The BioSteel All-American Game had many special moments in its first nine years, but it had never seen overtime. Rutger McGroarty changed that.
McGroarty, who had picked up an assist earlier in the game, found himself just ahead of the defensive pair, racing up ice with Team Blue trailing in the final three minutes.
“We were hemmed in the D zone there for a little bit and everyone was doing their jobs,” McGroarty said, describing a situation Team Blue faced frequently while being outshot, 36-24, in regulation by Team White in the Jan. 17 game at the USA Hockey Arena in Plymouth, Mich. “Everyone was locked in and eventually one of their guys turned it over and Jimmy Snuggerud hit me with a great area pass.”
McGroarty’s work in the defensive zone may have helped contribute to the puck coming loose high in the slot. His role in finishing the play that got the game into overtime, where Team Blue pulled out a 4-3 victory, was unmistakable.
McGroarty got to the outlet pass, came racing down the right center of the ice with a defender on his left shoulder. He cut left, sealing the defender on his back, and flipped a shot back to the right over the goalie’s glove.
“It was a move I felt pretty comfortable with,” McGroarty said. “I do it in practice a lot.”
A lot of practice time is something that has always been part of McGroarty’s hockey life. His dad, Jim McGroarty, is a hockey coach and former professional player. When the younger McGroarty was asked to assess the benefits of having a hockey expert in the family with how that balanced against the challenges of growing up in Nebraska, McGroarty had only positives things to say.
“The benefits were obviously that my dad had the keys to the rink,” McGroarty said. “That was unbelievable. I loved every second of that.
“I was in the USHL [Lincoln Stars] locker room every day when I got school called off or at the end of the day when school ended. I’d hang out with those guys, so that matured me quicker than a normal 7- or 8-year-old, so that was awesome.”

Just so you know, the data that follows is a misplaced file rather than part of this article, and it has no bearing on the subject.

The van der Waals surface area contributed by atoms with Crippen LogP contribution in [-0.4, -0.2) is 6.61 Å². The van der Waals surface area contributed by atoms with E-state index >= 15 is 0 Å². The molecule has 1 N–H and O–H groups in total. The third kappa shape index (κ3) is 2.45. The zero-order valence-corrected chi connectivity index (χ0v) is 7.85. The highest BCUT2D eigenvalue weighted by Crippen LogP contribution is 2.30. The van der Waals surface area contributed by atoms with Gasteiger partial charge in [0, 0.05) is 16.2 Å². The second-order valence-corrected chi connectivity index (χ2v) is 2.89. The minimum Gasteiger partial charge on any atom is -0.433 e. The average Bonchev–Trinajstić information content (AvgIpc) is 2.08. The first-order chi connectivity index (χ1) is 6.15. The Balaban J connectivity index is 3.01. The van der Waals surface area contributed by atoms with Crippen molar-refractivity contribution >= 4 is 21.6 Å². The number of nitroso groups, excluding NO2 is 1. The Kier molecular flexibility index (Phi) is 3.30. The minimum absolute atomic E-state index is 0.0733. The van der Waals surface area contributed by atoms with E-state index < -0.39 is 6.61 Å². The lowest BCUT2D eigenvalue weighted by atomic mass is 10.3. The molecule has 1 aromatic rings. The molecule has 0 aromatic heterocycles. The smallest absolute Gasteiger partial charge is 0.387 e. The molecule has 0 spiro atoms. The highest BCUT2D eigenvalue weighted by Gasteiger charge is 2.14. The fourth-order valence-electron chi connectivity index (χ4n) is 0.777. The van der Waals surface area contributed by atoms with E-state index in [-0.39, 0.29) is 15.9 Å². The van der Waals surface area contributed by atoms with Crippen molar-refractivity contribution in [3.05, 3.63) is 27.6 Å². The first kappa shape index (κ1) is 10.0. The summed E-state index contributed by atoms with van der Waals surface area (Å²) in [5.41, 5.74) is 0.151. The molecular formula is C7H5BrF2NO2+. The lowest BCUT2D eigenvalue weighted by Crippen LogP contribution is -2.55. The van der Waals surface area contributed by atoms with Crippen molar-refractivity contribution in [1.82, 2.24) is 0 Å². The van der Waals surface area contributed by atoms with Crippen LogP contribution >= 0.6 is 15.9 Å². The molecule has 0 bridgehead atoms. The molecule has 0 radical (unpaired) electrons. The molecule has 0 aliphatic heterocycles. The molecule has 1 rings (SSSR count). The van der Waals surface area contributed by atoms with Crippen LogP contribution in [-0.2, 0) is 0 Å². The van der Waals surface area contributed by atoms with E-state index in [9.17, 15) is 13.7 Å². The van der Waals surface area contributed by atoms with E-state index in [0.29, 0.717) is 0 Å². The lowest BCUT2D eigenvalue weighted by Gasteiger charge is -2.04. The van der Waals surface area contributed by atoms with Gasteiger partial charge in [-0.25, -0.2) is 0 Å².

McGroarty said there was nothing to regret about starting out in Nebraska, before moving to Michigan as a youth player. His father is now the general manager of the Muskegon Lumberjacks.
While he may not have been surrounded by as many young hockey players as a boy in Minnesota, Michigan or New England, he had a source of advice at home, older players to look up to and ambitious friends to help him quickly grow his game.
“I feel like my time in Nebraska made me who I am today,” McGroarty said. “I feel like I didn’t miss out on any opportunities, being a kid from Nebraska.
“My two best friends from Nebraska, Ashton Christman and Jackson Beach, we went to the rink every single day. They’re two really hard-working kids, even though we were 7, 8, 9 years old; we all wanted to get better and be NHL players.”
What McGroarty is today is a University of Michigan commit, the captain of the United States National Team Development Program’s Under-18 squad and the 18th-ranked North American skater in the NHL Central Scouting’s Mid-Season Rankings for the 2022 NHL Draft.
“It’s very special,” McGroarty said of landing the captain’s role earlier this season. “It’s a really cool opportunity for me and it’s awesome that my team voted me as captain. But I don’t try to change anything even though I have a letter on my jersey.
“There’s a lot of guys in our locker room that don’t have a letter on their jersey that are great leaders.”
Those players were split onto the two teams along with the best of the rest of the U.S.-born draft eligible players in the United States Hockey League for the BioSteel All-American Game.
McGroarty’s goal with 2:37 left in regulation, and his earlier assist, helped land him recognition as the game’s Most Valuable Player.
Green Bay Gamblers’ defenseman Damien Carfagna scored the game-winner on a two-on-one in overtime. Team Blue had trailed, 3-1, heading into the third period.
“They had us in the D zone a couple of times there and we’d bend, but we didn’t break and then when we got our opportunities, we finished on them,” McGroarty said. “Then, Carfagna absolutely sniped in the overtime, so that was good to see.”
Story from Red Line Editorial, Inc.